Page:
I cannot say exactly why Cerro Pizarro is my favorite volcano up to this day. Is it the way it is set in a beautiful landscape, next to the Cantona Archaeological Site, which makes this one so special for me.
Also, I am still curious why it is called after Francisco Pizarro, the conquistador of Peru. I have been trying to find out more about it, but I could not. Maybe — I am speculating here — they wanted to honor him?
Cerro Pizarro is located on the road between Veracruz and Puebla and I am sure that the road you see in the picture was built on the old trade route that linked those two places. This would mean that Hernán Cortés would have traveled this road on his way to conquer the Aztecs. It also means that all the riches from the gallon trade passed through on the way from Acapulco to Veracruz. Cerro Pizarro is a landmark and literally the first thing a traveler encounters after reaching the highlands on his way to the City of Mexico. Therefore, it does make sense to me to call the volcano after Francisco Pizarro, even if Hernan Cortez would be the logical choice.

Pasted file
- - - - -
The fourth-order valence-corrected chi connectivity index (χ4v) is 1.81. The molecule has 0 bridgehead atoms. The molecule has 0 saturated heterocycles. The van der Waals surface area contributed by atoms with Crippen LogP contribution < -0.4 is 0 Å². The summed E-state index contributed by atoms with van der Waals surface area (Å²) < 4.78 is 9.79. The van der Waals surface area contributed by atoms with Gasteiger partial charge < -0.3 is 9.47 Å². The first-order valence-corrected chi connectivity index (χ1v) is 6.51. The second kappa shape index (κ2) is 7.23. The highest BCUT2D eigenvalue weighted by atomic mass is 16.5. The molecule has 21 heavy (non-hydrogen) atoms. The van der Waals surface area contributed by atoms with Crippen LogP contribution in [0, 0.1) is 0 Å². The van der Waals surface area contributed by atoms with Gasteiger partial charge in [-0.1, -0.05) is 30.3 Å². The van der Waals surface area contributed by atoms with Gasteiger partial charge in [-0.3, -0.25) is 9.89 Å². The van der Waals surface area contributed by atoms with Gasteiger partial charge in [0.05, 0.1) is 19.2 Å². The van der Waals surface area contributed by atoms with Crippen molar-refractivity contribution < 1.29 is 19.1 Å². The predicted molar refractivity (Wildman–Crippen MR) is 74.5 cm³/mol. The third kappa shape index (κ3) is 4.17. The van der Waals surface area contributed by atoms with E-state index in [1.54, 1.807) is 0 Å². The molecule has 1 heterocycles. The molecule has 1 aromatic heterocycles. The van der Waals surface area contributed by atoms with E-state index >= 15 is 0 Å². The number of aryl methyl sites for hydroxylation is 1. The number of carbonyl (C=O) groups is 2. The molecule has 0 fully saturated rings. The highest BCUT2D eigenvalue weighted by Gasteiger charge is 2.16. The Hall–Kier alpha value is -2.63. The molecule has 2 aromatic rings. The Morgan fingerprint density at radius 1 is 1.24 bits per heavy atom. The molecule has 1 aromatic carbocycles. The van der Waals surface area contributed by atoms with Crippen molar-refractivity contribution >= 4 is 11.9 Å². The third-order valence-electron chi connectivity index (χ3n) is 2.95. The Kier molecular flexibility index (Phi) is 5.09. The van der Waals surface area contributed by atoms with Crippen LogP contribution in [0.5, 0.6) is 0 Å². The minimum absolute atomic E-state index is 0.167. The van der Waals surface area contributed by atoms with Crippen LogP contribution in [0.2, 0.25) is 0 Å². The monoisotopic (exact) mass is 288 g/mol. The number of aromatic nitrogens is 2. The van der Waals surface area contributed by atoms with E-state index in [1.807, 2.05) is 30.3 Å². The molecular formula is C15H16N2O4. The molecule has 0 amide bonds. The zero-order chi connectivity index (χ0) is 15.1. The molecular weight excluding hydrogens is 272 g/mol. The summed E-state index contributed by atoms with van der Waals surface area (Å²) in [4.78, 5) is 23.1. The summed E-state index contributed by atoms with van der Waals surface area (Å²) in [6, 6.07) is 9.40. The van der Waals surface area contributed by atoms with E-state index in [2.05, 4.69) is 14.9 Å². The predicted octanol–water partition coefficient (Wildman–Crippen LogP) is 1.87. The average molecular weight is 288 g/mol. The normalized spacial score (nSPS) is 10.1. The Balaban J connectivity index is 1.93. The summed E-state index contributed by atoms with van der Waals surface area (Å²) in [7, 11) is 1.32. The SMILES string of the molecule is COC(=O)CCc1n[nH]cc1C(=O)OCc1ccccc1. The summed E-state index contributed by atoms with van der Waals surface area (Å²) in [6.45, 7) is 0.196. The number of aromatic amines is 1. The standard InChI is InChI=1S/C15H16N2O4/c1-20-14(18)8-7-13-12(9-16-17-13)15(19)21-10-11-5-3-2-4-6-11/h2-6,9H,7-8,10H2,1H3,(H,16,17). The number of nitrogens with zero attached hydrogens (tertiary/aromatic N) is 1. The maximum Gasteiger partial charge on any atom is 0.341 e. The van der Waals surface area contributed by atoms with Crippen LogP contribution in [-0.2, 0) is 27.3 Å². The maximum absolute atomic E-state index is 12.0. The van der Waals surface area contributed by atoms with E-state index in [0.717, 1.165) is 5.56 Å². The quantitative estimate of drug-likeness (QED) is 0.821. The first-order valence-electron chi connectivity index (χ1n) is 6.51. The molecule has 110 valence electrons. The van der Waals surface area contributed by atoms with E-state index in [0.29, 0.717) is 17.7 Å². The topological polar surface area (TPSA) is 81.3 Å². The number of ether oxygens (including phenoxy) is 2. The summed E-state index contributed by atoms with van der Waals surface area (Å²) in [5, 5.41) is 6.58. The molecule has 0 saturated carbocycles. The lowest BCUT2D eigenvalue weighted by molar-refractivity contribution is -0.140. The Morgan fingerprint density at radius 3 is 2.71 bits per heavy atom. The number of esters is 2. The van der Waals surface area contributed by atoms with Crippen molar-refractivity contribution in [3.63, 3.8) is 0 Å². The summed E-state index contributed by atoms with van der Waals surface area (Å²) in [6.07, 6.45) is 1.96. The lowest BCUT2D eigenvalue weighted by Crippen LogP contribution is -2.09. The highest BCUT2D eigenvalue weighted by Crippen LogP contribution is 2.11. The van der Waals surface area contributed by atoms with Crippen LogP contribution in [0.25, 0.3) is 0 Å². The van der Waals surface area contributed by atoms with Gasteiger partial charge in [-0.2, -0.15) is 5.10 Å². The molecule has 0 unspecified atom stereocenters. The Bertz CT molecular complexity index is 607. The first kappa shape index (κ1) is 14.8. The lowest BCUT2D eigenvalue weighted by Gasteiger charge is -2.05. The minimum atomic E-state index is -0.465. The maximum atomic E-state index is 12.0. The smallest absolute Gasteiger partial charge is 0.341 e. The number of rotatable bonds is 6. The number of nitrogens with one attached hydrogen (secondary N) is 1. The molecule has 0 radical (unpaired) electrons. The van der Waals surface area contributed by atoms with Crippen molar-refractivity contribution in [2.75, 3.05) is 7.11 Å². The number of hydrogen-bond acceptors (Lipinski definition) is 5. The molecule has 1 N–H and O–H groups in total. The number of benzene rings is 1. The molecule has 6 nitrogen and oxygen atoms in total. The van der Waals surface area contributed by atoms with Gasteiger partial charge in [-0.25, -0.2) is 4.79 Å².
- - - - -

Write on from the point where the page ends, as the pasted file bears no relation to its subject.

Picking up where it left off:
I like the idea that I drove a historic road, one that has seen many men arrive to make their fortune and many men returning home with one. Not to forget all the gold that was sent to Spain for tribute and all the goods from the gallon trade. The people walking up this way came with nothing but if they returned it meant that they had made it and therefore they probably thanked the first “Conquistadores”.